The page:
Throughout my own education, I've always favoured pencil and paper over anything electronic. However, I quickly realized I not only represented the minority of the students but also that I was allowing my trepidation to limit the creativity in the classroom. It was time to quit living in the "dark ages," as my students put it, and begin to embrace and incorporate techniology into the classroom. So began my baby steps.

The first medium I chose was a blog that would be in use throughout the entirety of my CW20 class. On this site, students can post writing, ask questions, receieve feedback, and complete their paperless Writer Profile Projects.

From there, I slowly grew more bold. I've now incorporated Facebook, Glogster, Animoto, Inspiration, Windows Movie Maker, and many more programs into my classes since the beginning of our Thom Technology Catalyst Team.

Creative Writing: The Near Future
In collaboration with members of the ISS team at Thom as well as members of the media community (Captive Audience, Jack FM, and NUClick Web Design), I am planning a “Creative Writing in Advertising” project for my Creative Writing class. The goals of this project include exposing teenagers to the intentions and effects of advertising by teaching them critical thinking skills. In addition, students will demonstrate their knowledge by writing and recording their own advertisements. In conjunction with some classes at Thom embracing the BYOD approach, these students will then also create their own websites to advertise their products online while still showcasing their writing talent.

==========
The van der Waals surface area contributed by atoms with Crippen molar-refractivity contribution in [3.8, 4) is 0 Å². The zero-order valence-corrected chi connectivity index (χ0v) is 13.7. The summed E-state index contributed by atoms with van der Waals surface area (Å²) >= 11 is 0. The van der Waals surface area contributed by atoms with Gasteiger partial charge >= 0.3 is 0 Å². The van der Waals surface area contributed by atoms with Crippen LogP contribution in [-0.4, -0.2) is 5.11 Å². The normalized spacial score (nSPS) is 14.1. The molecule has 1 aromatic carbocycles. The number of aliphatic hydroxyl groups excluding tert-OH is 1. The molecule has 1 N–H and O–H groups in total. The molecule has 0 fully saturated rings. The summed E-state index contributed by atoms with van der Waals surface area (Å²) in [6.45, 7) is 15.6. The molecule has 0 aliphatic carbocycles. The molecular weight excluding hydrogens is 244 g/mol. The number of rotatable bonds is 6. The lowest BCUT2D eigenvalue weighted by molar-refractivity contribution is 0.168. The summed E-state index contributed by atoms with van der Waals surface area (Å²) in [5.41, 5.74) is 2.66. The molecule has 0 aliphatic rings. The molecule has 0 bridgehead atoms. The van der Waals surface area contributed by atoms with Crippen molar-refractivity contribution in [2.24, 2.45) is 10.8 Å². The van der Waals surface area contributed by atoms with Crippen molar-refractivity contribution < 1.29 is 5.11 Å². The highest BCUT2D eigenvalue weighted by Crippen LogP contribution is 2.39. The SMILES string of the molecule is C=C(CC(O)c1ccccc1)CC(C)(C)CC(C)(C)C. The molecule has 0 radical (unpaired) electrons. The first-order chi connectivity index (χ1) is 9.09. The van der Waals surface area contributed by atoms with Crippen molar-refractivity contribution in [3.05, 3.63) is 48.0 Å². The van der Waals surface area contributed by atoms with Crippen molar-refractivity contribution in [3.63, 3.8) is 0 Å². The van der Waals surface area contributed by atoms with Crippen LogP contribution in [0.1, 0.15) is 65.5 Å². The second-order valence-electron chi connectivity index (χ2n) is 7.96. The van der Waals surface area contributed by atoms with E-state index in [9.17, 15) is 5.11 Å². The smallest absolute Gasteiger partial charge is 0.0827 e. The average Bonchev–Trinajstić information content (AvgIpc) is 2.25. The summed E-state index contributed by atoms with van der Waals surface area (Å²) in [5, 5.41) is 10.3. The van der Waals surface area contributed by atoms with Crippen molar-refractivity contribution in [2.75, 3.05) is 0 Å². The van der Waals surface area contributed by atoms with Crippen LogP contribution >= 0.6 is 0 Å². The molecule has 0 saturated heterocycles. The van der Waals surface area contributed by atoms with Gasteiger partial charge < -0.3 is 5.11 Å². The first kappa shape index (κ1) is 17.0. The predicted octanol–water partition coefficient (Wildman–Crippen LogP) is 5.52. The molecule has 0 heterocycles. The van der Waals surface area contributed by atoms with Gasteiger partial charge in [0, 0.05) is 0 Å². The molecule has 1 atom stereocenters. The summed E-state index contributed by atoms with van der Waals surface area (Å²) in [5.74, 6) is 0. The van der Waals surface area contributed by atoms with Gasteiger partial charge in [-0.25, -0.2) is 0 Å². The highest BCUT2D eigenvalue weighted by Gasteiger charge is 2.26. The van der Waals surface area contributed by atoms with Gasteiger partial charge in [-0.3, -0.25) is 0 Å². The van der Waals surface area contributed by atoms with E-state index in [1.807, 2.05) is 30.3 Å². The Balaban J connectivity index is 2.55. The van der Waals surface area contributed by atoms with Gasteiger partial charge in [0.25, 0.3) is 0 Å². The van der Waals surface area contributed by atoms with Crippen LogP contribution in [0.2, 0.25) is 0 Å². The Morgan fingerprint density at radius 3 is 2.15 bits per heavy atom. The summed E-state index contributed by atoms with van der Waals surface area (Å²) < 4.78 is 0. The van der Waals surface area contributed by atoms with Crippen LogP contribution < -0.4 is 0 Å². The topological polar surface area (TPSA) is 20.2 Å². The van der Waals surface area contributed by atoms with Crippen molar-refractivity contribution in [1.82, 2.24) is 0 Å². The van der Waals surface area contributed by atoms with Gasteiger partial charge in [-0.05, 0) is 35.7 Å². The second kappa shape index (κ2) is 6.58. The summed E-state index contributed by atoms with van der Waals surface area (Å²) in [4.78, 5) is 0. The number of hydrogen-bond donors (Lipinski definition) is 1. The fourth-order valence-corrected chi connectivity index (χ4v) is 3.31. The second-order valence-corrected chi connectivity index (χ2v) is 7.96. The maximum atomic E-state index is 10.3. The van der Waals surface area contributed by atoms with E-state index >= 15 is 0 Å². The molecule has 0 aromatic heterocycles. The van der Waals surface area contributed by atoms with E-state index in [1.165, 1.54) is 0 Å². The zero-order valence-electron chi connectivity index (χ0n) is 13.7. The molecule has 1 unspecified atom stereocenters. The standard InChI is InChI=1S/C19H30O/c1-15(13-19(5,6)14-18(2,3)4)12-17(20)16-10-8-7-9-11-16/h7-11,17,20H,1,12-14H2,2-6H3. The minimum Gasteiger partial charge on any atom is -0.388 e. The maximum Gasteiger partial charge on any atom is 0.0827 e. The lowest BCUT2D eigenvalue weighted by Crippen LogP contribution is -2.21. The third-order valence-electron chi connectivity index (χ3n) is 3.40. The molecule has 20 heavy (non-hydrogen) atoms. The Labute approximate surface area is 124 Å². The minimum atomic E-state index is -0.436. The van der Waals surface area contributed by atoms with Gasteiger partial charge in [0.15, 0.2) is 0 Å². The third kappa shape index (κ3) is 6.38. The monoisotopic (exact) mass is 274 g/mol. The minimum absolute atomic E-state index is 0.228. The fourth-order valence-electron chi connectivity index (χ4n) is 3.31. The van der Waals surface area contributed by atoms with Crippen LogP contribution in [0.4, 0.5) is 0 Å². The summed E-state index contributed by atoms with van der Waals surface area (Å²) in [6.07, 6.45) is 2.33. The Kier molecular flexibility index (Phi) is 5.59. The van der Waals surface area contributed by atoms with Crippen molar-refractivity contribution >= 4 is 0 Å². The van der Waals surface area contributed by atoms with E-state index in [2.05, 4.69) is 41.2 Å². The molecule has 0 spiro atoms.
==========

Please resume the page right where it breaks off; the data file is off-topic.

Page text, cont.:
NUClick Web Design
Captive Audience

Additionally, information about the class is shared on a running class blog. Students are also completing a paperless Writer Profile Project in which they research and present information about a writer of their choice by posting their information on the blog.
Creative Writing 20 Class Blog

English: Shakespeare in the 21st Century:
I witnessed the difference technology makes in the lives of the 21st century student when a group of boys who were determined to dislike Romeo and Juliet eagerly demonstrated comprehension of the play by writing, filming, editing, and presenting a late-night style talk show by means of the Windows Movie Maker program on one student’s laptop.

Students also enjoyed summarizing Shakespearean plays via FaceBook status updates. This not only teaches students the difference between formal and informal writing, but they relate to the summaries more when they are able to use language and forms of media that are familiar to them.

Students used Windows Movie Maker to demonstrate their knowledge of the themes of Romeo and Juliet in a way that was meaningful to them, using everything from a wild-west setting to a light saber fight.
Using their own language and a familiar medium, students look forward to updating the Facebook statuses (or summarizing the scences) throughout Hamlet.
Students use Facebook, a familiar medium, to summarize scenes from Romeo and Juliet.
Here's to a future full of possibilities!